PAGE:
Then, she got in my face. “JENNIFER SAGE!!” she yelled. “Wait-just-a-GD-minute!!! What do you mean ‘no one would know’?? YOU would know! Isn’t that the most important? And I WOULD KNOW! It’s 5 minutes of your life. Only 5 more minutes! You can do this, girl! You’ve done this before; you’ve pushed yourself through a world of hurt in the past. YOU GOT THIS!”
She was right.
I dug in and picked up my effort at the 15-minute mark. Yes, it hurt, but my angel was right. I’d felt this before and I knew it was something I could handle. It wasn’t “pain” as much as it was just extreme discomfort, and it would go away as soon as I stopped a few minutes later.
I’m really glad no one else was in the little gym (well, Jeff was, but he had his earphones on and was blithely riding next to me, oblivious to both my internal and external struggle), because it got a bit ugly. I was grunting and moaning, maybe even slobbering a little.
The last minute I amped it up even more and stood and squeezed out every last drop for the final 30 seconds.
Then I collapsed over my handlebars.
Within a minute or two, however, I’d forgotten how uncomfortable it had been and wondered why the heck I had even considering quitting.
That pesky devil—he was trying to sell me a lie, that’s what it was!
So yeah, I think I did a pretty good job, and it was less hard (“easier” is not the right word) with the good motivation, coaching, and music that Denis provided. My result is actually the way it should look, with an increase in effort toward the end rather than a steady decline. This is called a negative split.
The power on a Peloton bike is estimated based on algorithms, not on actual applied force to the pedal or crank. As such, it is less accurate than a bike that determines wattage with a strain gauge (usually in the crank). I’ve also heard that the bikes fall out of calibration easily, so always try to ride the same bike if you are going to compare your output from one ride to the next. (I’m going to make sure I only ride this same bike the next time I come down.)
Nevertheless, even though you’re not supposed to compare from one bike to the next, my result was only 7 watts lower than on my Stages bike at home, and who knows—since I hadn’t been training as hard the previous month, maybe it’s spot-on. (I plan to test myself again at home in a few weeks—this time by myself with my own music and my own self-coaching. I’ll let you know how close they are.)
For those who have been wondering about the Peloton power zone program and FTP testing, the good news is that it will give you an excellent example for teaching your own FTP test (although, please don’t talk as much as the Peloton instructors do when you train your own riders). You will also get some good tips for cueing.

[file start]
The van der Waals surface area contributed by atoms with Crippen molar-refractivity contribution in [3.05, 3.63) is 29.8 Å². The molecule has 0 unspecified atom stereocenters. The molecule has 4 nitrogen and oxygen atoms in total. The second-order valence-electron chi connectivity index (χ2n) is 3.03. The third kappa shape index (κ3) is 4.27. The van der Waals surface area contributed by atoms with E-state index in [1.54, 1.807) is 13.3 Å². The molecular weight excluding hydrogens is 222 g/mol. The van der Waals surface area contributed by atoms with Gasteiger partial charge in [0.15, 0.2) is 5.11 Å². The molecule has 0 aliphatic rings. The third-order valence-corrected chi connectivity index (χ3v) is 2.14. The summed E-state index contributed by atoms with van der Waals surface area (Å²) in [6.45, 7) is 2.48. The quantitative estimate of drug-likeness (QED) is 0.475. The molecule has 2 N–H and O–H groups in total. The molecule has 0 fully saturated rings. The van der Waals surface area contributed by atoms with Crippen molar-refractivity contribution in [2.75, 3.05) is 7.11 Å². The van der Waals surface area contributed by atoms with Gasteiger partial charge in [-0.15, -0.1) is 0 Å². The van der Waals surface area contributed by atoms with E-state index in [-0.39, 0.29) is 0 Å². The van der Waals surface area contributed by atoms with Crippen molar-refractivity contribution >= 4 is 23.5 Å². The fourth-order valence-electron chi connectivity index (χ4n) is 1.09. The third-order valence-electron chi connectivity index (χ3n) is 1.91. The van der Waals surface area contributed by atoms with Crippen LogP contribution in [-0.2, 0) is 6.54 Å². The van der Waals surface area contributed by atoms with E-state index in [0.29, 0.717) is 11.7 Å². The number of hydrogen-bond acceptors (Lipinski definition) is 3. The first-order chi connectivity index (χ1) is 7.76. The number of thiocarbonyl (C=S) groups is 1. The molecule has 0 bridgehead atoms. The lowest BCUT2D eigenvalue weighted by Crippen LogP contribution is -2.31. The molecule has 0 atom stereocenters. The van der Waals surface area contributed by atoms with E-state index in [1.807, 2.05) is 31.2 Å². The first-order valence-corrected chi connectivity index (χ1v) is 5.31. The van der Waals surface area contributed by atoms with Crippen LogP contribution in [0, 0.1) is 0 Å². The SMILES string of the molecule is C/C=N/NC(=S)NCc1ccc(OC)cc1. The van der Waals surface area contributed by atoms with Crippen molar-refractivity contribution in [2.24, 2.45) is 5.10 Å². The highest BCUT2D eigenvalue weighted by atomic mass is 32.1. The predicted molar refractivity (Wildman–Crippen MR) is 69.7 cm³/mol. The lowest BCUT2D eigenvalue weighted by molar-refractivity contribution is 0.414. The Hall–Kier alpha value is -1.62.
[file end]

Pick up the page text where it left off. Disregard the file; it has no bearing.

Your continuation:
I advise taking the test imagining yourself as one of your own riders. Feel the doubt and ask yourself how you would motivate someone to get through that lack of confidence.
The Peloton power zones are composed of seven zones, all based on the same percentages of FTP as most cycling coaching zones. I like that they didn’t try to simplify it too much by inventing their own zones or rebranding it as, for example, “Peloton Functional Power” or PFP.
I do have a bit of a disagreement with their description of the possible durations for Zones 5 and 6. They say Zone 5 is sustainable for up to 10–15 minutes and Zone 6 for up to 3–5 minutes. This is not the case. Zone 5 is the VO2 max zone, 105% to 120% of FTP. Most fit mere mortals can endure it for maybe 3–4 minutes; elite athletes up to 8 minutes. And Zone 6, your anaerobic capacity zone, is where you’ll spend 30 seconds up to maybe 2 or 3 minutes maximum. If you can spend more time in those zones, your FTP is not correct.
But other than that, everything else about the Peloton power zone program (that I’ve seen so far) seems to adhere to proper training principles, and their coaches are skilled in power training, motivational coaching, and music selection.
I know some instructors who have taken Peloton classes and did not like them; I am sure there are some rides for which I would not write a good review. Truth be told, I would probably stop and change instructors if there were any fluff moves or if the weights came out. (In that case, me quitting wouldn’t be due to a devil on my shoulder, but rather my good sense in knowing when I was wasting my time.)
But I am happy to report that the rides I’ve taken—now including Matt, Christine, Denis, and Hannah—have all been very worth my while.
You know what I’d like to see?
A female instructor teaching the power zones.
How about it, Peloton?
Your commentary is making me want to try this push me over a cliff ride. I’ve not tried Peloton but you’ve got me thinking about it.
I hope you do, Marie. Let me know if you get a chance to do so. I’d start with one of the instructors I mentioned. That doesn’t mean some of the others aren’t good as well—my husband likes some of the other ones (and he’s an avid outdoor rider).
But they are a good place to start.
I completely agree about giving Peloton a try. As an instructor who bikes at home sometimes you just want to zone out and let someone else instruct. I use the filters to select the perfect ride. I suggest Christine D’Erocole she is an outdoor cyclist and has great metric rides and cueing and form.
yes, she’s great. If I get another chance to ride soon, I’ll pick one of her classes. It may have to wait until next winter (unless I get rained out again when I go back to Boulder) because given the chance, I’ll be outdoors! =)
Jennifer such a great read about your Peleton ride.
thank you, Jason.
Compare a Peloton Ride, (with weights) and RUSH Ride.
what’s a RUSH ride?
I wouldn’t do a Peloton ride with weights. It would be a waste of my time. 😉
I am so happy to read this Jenn as I have taken online classes with peloton before and was happily surprised. If you choose the right instructor, you can get a very good ride! Thank you for the great review! Denis does talk too much🙊BTW